Anglo-Saxon demons appear to have had a rather unpleasant penchant for throwing things around – not just objects but even people themselves. In B.’s Life of Dunstan, the devil is blamed for hurling not one but two stones at the saint. The first incident occurs, rather interestingly, in a church, where the devil attempts to kill Dunstan and the bishop accompanying him with a large stone – ‘the stone was hurled down in a fit of madness by the malign enemy of every just work, drawing upon the armoury of his wickedness’ (c.8). In the second instance, the stone comes even closer, managing to ‘project the cap he wore a perch measure or so from his head’ (c.18). Curiously, Dunstan elects to preserve this second stone in a church, in memory of the impotence of the devil’s schemes. The stone-throwing tendencies of demons in the Life of Dunstan mirror an earlier hagiography, Bede’s prose Life of Cuthbert. It is only given a passing mention, but Cuthbert is nevertheless quoted as saying: ‘How often have the demons tried to cast me headlong from yonder rock; how often they have hurled stones as if to kill me’ (c.22).
The first part of Cuthbert’s statement alludes to an even more frightening demonic power – the ability to throw the human body itself. Guthlac is brought to the gates of hell as the demons threaten to hurl him into it (c.31). He mocks them for their impotence since he believed that they did not truly have the power to act on their threats. Yet, the evidence suggests that he might have been foolhardy in daring them to do so. In the tenth-century Blickling Homilies, the homily of ‘The Story of Peter and Paul’ recounts the apocryphal tale of demons dropping Simon the Magician from the sky onto the street, causing his body to ‘burst asunder in four parts’ (Homily XV, according to Morris). Ouch. Even more wince-inducing still is an account in Alcuin’s Life of Willibrord, where an unclean spirit snatches a little boy and ‘hurled him into the fire, and it was only with great difficulty that the parents, roused by the child’s screams, rescued him from the flames’ (c.22). Indeed, the house eventually burns down to the ground as a result of these demonic attacks. I find the incidents reported in Bede’s and Alcuin’s hagiographies particularly fascinating since both of them are normally heralded as bastions of theological orthodoxy. Their descriptions of these demonic attacks may not completely undo that reputation, but it does call into question what an ‘orthodox’ demonology would have looked like in Anglo-Saxon England.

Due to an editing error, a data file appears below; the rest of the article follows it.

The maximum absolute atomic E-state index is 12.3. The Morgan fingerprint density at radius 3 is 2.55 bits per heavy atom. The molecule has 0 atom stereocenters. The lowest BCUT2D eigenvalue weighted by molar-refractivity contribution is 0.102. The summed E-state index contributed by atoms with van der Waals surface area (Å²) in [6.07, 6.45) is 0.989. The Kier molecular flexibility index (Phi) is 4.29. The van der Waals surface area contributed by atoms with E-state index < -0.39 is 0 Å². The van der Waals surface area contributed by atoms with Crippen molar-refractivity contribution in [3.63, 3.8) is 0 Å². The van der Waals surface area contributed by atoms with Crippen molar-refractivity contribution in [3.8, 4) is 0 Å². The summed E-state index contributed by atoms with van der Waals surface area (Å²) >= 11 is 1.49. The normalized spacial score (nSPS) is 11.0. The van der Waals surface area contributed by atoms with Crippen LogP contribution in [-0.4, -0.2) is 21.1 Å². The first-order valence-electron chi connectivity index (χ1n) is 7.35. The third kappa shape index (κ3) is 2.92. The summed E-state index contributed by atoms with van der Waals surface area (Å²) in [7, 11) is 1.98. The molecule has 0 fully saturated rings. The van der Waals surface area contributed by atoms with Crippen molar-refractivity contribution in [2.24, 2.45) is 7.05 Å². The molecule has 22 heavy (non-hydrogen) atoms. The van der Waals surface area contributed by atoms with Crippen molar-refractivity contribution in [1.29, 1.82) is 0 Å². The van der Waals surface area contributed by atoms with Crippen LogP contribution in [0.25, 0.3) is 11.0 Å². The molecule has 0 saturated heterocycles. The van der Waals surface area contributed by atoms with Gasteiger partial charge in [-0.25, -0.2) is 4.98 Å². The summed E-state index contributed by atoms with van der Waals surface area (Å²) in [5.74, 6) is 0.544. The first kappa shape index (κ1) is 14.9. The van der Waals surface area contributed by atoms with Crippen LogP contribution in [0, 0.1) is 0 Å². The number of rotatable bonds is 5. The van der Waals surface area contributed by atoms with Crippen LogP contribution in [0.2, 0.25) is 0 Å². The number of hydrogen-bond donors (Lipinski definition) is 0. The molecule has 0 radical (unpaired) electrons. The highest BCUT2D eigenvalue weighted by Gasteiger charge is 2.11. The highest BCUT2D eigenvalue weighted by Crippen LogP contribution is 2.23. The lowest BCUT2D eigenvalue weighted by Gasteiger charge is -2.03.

The occupational hazard of researching about demons is that these are the sort of images that flit through your mind as you try to fall asleep after a day’s research. Being the good historian, I felt that I ought to share the joy. I shudder to think what sort of images of went through Jeffrey Russell’s mind when he was writing Lucifer: The Devil in the Middle Ages. Remind me to pick a more jovial subject for my next research project. Fairies, perhaps. And sugary cupcakes. Not being hurled into flames, preferably.
Alcuin. ‘The Life of Willibrord’. In The Anglo-Saxon Missionaries in Germany
Bede. ‘The Life of Cuthbert’. In The Age of Bede. Edited and translated by D.H. Farmer and J.F. Webb, pp.41-104. Penguin, 1965.
Felix. The Life of Guthlac. Edited and translated by Bertram Colgrave. Cambridge: Cambridge University Press, 1956.
Lapidge, Michael, and Michael Winterbottom, trans. The Early Lives of Dunstan. Oxford, Oxford University Press, 2011.
Morris, Richard, trans. The Blickling Homilies. Cambridge, ON: Old English Series, 2000.
Russell, Jeffrey Burton. Lucifer: The Devil in the Middle Ages. Ithaca; London: Cornell University Press, 1984.